Alternative Review Screen Design for Electronic Voting Systems

Alternative Review Screen Design for Electronic Voting Systems

Danae V. Holmes (Rice University, Houston, TX, USA) and Philip Kortum (Rice University, Houston, TX, USA)
Copyright: © 2017 |Pages: 18
DOI: 10.4018/IJTHI.2017010105


Verifying a ballot for correctness in an election is a critical task for the voter. Previous work has shown that up to 30% of the ballot can be changed without being noticed by more than half of the voters. In response to this ballot weakness, this study evaluated the usability and viability of alternative ballot verification methods in an electronic voting medium. Three verification methods were tested: end-of-ballot, in-line confirmation, and dual confirmation. In-line and dual confirmation perform similarly to end-of-ballot confirmation in terms of effectiveness. The most efficient method is end-of-ballot review, and dual confirmation produced the longest time spent on the review screen. End-of-ballot confirmation produced the highest satisfaction ratings, though survey results indicated that dual confirmation may be the most appropriate method in terms of voting. Additional research in the field is the next step in exploring these confirmation methods.
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Verifying information is a common task performed in a variety of situations such as checking test answers, reviewing receipts, and even deleting files on a computer. Verification is vital for tasks like transferring funds online or trading stock, where errors could lead to very serious consequences. Voting is an area where verification of accuracy is critical. This is especially true with electronic voting systems, where there is a potential security threat to ballot integrity (Bannet, Price, Rudys, Singer, & Wallach, 2004).

Electronic voting systems (referred to in the voting literature as DREs, which stands for Direct Recording Electronic voting systems) typically offer a first line of defense against ballot errors and malicious ballot tampering in the form of a review screen. These screens allow users to review and confirm or change their choices before submitting the ballot.

Research has been conducted on the usability of electronic voting systems and other traditional voting methods by Greene, Byrne, and Everett, 2006, but little research has been done on the actual effectiveness and design of review screens (Everett, 2007). According to Fischer and Coleman (2005), DREs have not undergone the extensive scientific analyses and review as would be expected for voting systems. Alvarez (2002) states that a common criticism of electronic voting systems is that review screens are poorly designed. Alvarez (2002) also comments on the many considerations that must be made in the design of review screens such as highlighting under-votes, which are races in which voters intend to vote but do not, and listing candidates’ political party affiliations. These decisions should be made according to scientific research on proper review screen design, but cannot, due to the lack of literature and empirical research. It is noted by Bell, et al. (2013) that the current Voluntary Voting System Guidelines version 1.1 (VVSG) needs additional information pertaining to the design of review screens. This evidence collectively shows that there is a lack of literature on how to properly design electronic voting system review screens.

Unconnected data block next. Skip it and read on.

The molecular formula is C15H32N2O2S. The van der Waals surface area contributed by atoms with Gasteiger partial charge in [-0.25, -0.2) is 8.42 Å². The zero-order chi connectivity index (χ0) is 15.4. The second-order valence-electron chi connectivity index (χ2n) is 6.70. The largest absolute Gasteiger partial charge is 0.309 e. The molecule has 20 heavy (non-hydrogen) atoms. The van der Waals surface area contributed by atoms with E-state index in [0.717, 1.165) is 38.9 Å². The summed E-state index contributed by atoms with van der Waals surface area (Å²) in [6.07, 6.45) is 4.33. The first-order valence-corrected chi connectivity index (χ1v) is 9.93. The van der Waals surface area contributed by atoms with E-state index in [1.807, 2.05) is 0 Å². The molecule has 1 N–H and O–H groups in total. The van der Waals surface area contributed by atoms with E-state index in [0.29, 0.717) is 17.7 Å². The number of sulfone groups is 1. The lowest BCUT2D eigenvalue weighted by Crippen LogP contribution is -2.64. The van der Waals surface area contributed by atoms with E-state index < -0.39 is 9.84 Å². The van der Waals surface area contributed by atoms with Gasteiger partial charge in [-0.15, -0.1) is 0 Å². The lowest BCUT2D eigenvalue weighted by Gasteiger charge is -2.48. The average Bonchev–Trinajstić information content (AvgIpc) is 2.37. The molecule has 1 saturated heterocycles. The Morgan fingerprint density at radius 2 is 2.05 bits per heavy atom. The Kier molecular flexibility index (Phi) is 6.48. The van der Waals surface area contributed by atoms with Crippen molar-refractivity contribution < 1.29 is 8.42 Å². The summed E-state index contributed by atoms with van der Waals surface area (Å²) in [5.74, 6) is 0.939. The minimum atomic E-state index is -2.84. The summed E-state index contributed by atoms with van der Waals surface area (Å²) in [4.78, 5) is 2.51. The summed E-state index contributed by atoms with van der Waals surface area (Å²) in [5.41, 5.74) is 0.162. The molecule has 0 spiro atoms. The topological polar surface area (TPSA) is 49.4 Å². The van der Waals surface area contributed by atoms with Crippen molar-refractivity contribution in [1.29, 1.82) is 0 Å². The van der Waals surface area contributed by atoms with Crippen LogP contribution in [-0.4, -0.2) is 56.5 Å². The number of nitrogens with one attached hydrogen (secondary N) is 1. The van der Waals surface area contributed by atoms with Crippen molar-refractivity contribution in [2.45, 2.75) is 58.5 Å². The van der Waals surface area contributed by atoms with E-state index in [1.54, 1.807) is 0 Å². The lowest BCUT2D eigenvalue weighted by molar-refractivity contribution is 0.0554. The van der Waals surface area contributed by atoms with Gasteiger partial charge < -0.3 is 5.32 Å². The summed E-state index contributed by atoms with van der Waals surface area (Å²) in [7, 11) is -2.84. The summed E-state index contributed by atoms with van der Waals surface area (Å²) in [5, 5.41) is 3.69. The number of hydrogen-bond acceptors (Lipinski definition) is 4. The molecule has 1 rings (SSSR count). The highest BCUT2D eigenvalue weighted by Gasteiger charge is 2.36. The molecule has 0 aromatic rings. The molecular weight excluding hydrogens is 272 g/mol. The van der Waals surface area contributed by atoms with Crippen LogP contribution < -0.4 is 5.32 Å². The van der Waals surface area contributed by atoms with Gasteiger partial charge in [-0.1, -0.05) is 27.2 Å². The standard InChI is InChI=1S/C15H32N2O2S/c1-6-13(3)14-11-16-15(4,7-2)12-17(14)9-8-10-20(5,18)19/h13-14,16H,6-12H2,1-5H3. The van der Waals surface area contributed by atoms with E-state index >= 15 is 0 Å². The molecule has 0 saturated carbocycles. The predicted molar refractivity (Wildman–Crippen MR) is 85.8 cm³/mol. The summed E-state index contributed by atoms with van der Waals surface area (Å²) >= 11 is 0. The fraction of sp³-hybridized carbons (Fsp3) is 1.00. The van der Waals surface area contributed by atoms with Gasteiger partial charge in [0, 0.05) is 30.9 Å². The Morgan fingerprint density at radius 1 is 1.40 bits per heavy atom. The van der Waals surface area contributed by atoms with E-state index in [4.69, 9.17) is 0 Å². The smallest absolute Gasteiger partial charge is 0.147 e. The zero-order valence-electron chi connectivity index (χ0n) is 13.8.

Although there is lack of research on review screen design, research evaluating the effectiveness of DRE review screens does exist. These studies revealed a large weakness in current DRE review screen design and stressed the serious consequences of poor design.

Everett (2007) conducted a study showing exactly how important the DRE review screen is in the accuracy of recording voter intent. This was done by reviewing the usage of DRE review screens and how users performed when their votes were changed. The study asked the question of whether the added security of the review screen for DREs is effective, since their purpose is to give users the opportunity to review their votes for accuracy before submitting their ballots. This study included two experiments that both tested the effectiveness of the review screen by looking at whether or not voters noticed changes made to their selections on the review screen. Everett (2007) used a prototype DRE voting system called VoteBox. VoteBox was developed by Sandler, Derr, and Wallach (2008) and tested for usability against other voting methods in studies by (Everett, et al., 2008). VoteBox is typical of commercial DREs in that it displays one race at a time on the screen and has a review screen at the end of the ballot.

One experiment in Everett’s (2007) study focused on whether or not subjects would notice either an addition or removal of contests on the review screen. About 68% of subjects did not notice changes in their ballot on the review screen. The number of races added or removed did not affect the chance of subjects noticing the change, with their data showing that up to 30% of the ballot could be altered without being noticed by the majority of users. Everett (2007) suggested that this effect would likely be seen with even higher numbers of changed contests. Interestingly, the amount of time a subject spent on the review screen was a good predictor of whether or not they would detect changes. The longer a subject spent looking at the review screen, the more likely they were to detect errors.

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